Media, Entertainment and Sport

Can big events really go plastic-free? A water capsule made from seaweed may be the answer

A worker mows grass, with the Olympic Stadium seen in the background, at the Olympic Park in Stratford, the location of the London 2012 Olympic Games, in east London July 20, 2012. REUTERS/Toby Melville  (BRITAIN - Tags: SPORT OLYMPICS) - GM1E87K1KRJ01

The London 2012 Olympic Games was the first major event to adopt the ISO's climate-friendly production standard Image: REUTERS/Toby Melville

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Whether they are conferences or galas, concerts or company retreats, events are usually pretty wasteful. They often consume large amounts of energy and resources. For instance, the average 500-person conference can produce as much as two tonnes of landfill waste in just one day.

However, it doesn’t have to be that way. In 2012, the International Standards Organization (ISO) set an industry standard for all events - ISO 20121 - that provides a road map to climate-friendly events. This international model prescribes a management system approach that can help any event-related organization reduce its environmental footprint and become more socially responsible, while maintaining the viability of the event.

The earliest and most talked about adoption of the ISO 20121 standard took place when the International Olympic Committee pledged that the London 2012 Olympics (and every Olympic Games thereafter) would be produced according to this set of sustainable management principles. Taking the process and level of effort to implement the standard seriously, London created an independent commission to monitor the environmental impact of the Games.

The commission found that although the efforts in London were tremendous, the standard's legacy would depend on future commitments by - and its impact on - events across the globe. Future host cities needed to create bids that showcased their sustainable city initiatives, and the events industry needed to step up by offering more 'green' event products and services.

After the London Olympics demonstrated how events can get serious about sustainability, the whole industry indeed followed suit. Groups formed representing all sectors (suppliers, venues, producers, caterers, transportation providers etc.) and conferences began adopting a new way of doing business, the ‘green event’ way.

There was a rush for hotels, venues and stadiums to earn green building certifications and install new systems for managing waste, energy, materials and water. Proposals for vendors started to feature questions about the vendors’ sustainability practices and certifications. New categories of eco suppliers started to produce marketing items, from 'lanyards made from 100% recycled soda bottles' to water 'pouches' made from seaweed as an alternative to plastic bottles for marathon runners.

A lot has happened since 2012. In 2015, the UN adopted the 2030 Agenda for Sustainable Development, which mapped out 17 global Sustainable Development Goals (SDGs). The SDGs cover social and economic development issues, including poverty, hunger, health, education, global warming, gender equality, water, sanitation, energy, urbanization, environment, and social justice.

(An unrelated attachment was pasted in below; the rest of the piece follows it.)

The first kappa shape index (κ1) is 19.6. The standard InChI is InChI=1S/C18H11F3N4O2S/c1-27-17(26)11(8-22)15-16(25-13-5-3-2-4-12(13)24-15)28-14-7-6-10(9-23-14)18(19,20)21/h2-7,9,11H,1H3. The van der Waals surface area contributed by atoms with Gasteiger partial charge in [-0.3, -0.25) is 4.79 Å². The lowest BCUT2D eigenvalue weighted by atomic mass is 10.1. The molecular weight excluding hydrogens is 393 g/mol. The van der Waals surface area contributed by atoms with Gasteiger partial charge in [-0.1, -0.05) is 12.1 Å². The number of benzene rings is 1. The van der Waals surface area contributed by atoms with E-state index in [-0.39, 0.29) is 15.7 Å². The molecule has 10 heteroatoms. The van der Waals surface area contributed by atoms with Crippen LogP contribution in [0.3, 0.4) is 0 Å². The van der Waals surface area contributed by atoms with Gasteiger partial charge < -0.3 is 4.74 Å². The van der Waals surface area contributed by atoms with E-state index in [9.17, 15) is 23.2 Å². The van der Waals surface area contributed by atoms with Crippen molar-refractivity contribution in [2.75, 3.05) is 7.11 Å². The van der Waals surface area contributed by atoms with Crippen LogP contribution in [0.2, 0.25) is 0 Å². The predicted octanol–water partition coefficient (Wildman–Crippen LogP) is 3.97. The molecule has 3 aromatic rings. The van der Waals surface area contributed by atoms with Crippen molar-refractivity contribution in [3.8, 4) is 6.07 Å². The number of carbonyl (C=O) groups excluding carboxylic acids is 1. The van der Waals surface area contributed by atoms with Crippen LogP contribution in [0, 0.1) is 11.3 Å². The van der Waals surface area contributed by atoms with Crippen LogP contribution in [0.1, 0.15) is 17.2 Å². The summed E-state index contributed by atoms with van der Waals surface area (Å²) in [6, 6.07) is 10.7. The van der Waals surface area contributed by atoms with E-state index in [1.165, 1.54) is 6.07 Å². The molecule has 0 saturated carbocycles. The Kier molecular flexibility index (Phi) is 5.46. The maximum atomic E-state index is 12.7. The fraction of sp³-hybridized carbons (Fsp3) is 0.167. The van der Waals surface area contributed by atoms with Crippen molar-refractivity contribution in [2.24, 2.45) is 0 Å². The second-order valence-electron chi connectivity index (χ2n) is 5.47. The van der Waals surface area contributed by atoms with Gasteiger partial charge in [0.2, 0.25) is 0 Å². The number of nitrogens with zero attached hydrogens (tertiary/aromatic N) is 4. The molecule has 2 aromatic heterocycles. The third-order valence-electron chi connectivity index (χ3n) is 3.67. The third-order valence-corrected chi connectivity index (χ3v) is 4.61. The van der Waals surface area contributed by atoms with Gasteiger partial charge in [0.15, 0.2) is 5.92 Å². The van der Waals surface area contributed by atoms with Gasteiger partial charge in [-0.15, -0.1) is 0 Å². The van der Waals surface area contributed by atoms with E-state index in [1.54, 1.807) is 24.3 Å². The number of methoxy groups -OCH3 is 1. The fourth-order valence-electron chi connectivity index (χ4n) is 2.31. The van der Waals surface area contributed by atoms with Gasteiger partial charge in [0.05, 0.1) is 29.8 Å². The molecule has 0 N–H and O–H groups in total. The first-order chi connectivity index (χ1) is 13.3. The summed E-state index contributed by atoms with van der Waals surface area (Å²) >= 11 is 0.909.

That same year, the world’s first comprehensive climate agreement, the Paris Agreement, was negotiated and adopted by 196 state parties. This global movement for climate action triggered a similar response in consumers, who demanded that the companies they support 'walk the talk' on sustainability. Corporate social responsibility offices started to sprout up in medium- to large-sized companies, and it became more common for the word ‘sustainability' to appear in corporate mission statements.

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Over the past five years, the adoption of the international standard has started to take root. High-profile events, ranging from the World Economic Forum in Davos to The Atlantic Cup, embraced ISO 20121 and achieved compliance by implementing comprehensive environmental management systems. Most recently, the Global Climate Action Summit set a new bar for the industry by earning third-party certification to ISO 20121, the highest level of certification possible.

Their plan featured aggressive environmental targets, including utilizing a 100% zero-emission vehicle fleet and sourcing the majority of menu items from within 100 miles of the venue. In what is also believed to be a world first for an event of its size, the Summit’s Sustainability Road Map tied each impact area back to the United Nations 17 Sustainable Development Goals, including SDG 13, which relates to the landmark Paris Agreement on climate change.

The World Economic Forum’s community of Young Global Leaders (YGLs) met this week in San Francisco and took part in their annual summit, organized according to an ambitious sustainability plan with a series of objectives around food sourcing, waste diversion, education and energy conservation. Among the efforts will be a carbon neutrality commitment, marking the first time a YGL event will be certified as carbon-neutral.

How can you help? Next time you attend an event, look for statements about ‘green’ event initiatives from the organizers and for suggestions about how to reduce your footprint as an attendee (transport options, green hotel choices and digital communications rather than printed materials). If the event doesn’t have them, let organizers know that climate action is important to you. As with all industries, increasing public demand for sustainability will help make events better for the planet.

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Media, Entertainment and SportClimate Change
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